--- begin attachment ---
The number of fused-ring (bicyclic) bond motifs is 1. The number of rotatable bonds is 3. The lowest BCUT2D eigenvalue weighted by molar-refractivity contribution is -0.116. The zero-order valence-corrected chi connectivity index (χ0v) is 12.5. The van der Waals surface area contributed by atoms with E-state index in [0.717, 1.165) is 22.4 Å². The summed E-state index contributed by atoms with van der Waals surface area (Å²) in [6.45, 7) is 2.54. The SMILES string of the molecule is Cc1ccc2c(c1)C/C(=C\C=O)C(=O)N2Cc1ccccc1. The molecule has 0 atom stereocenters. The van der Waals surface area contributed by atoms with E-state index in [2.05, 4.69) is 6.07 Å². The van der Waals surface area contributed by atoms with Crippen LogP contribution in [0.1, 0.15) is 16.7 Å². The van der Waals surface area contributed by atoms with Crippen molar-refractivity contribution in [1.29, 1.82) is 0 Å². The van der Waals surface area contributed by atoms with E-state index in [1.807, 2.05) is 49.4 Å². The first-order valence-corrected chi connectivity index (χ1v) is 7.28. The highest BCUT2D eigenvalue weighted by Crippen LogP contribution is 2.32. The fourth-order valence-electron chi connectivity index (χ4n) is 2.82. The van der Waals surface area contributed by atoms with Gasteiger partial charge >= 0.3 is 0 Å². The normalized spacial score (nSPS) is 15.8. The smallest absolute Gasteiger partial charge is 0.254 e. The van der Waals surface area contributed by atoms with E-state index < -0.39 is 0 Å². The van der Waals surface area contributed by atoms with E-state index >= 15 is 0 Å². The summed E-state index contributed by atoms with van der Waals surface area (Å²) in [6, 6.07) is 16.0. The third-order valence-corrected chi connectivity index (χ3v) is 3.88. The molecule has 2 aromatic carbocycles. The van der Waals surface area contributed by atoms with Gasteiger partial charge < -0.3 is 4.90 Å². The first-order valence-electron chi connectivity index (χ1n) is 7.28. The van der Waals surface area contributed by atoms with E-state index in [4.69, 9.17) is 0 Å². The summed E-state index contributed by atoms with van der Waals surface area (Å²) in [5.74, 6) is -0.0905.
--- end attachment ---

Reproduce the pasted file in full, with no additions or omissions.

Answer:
The number of fused-ring (bicyclic) bond motifs is 1. The number of rotatable bonds is 3. The lowest BCUT2D eigenvalue weighted by molar-refractivity contribution is -0.116. The zero-order valence-corrected chi connectivity index (χ0v) is 12.5. The van der Waals surface area contributed by atoms with E-state index in [0.717, 1.165) is 22.4 Å². The summed E-state index contributed by atoms with van der Waals surface area (Å²) in [6.45, 7) is 2.54. The SMILES string of the molecule is Cc1ccc2c(c1)C/C(=C\C=O)C(=O)N2Cc1ccccc1. The molecule has 0 atom stereocenters. The van der Waals surface area contributed by atoms with E-state index in [2.05, 4.69) is 6.07 Å². The van der Waals surface area contributed by atoms with Crippen LogP contribution in [0.1, 0.15) is 16.7 Å². The van der Waals surface area contributed by atoms with Crippen molar-refractivity contribution in [1.29, 1.82) is 0 Å². The van der Waals surface area contributed by atoms with E-state index in [1.807, 2.05) is 49.4 Å². The first-order valence-corrected chi connectivity index (χ1v) is 7.28. The highest BCUT2D eigenvalue weighted by Crippen LogP contribution is 2.32. The fourth-order valence-electron chi connectivity index (χ4n) is 2.82. The van der Waals surface area contributed by atoms with Gasteiger partial charge >= 0.3 is 0 Å². The normalized spacial score (nSPS) is 15.8. The smallest absolute Gasteiger partial charge is 0.254 e. The van der Waals surface area contributed by atoms with E-state index < -0.39 is 0 Å². The van der Waals surface area contributed by atoms with E-state index >= 15 is 0 Å². The summed E-state index contributed by atoms with van der Waals surface area (Å²) in [6, 6.07) is 16.0. The third-order valence-corrected chi connectivity index (χ3v) is 3.88. The molecule has 2 aromatic carbocycles. The van der Waals surface area contributed by atoms with Gasteiger partial charge < -0.3 is 4.90 Å². The first-order valence-electron chi connectivity index (χ1n) is 7.28. The van der Waals surface area contributed by atoms with E-state index in [4.69, 9.17) is 0 Å². The summed E-state index contributed by atoms with van der Waals surface area (Å²) in [5.74, 6) is -0.0905.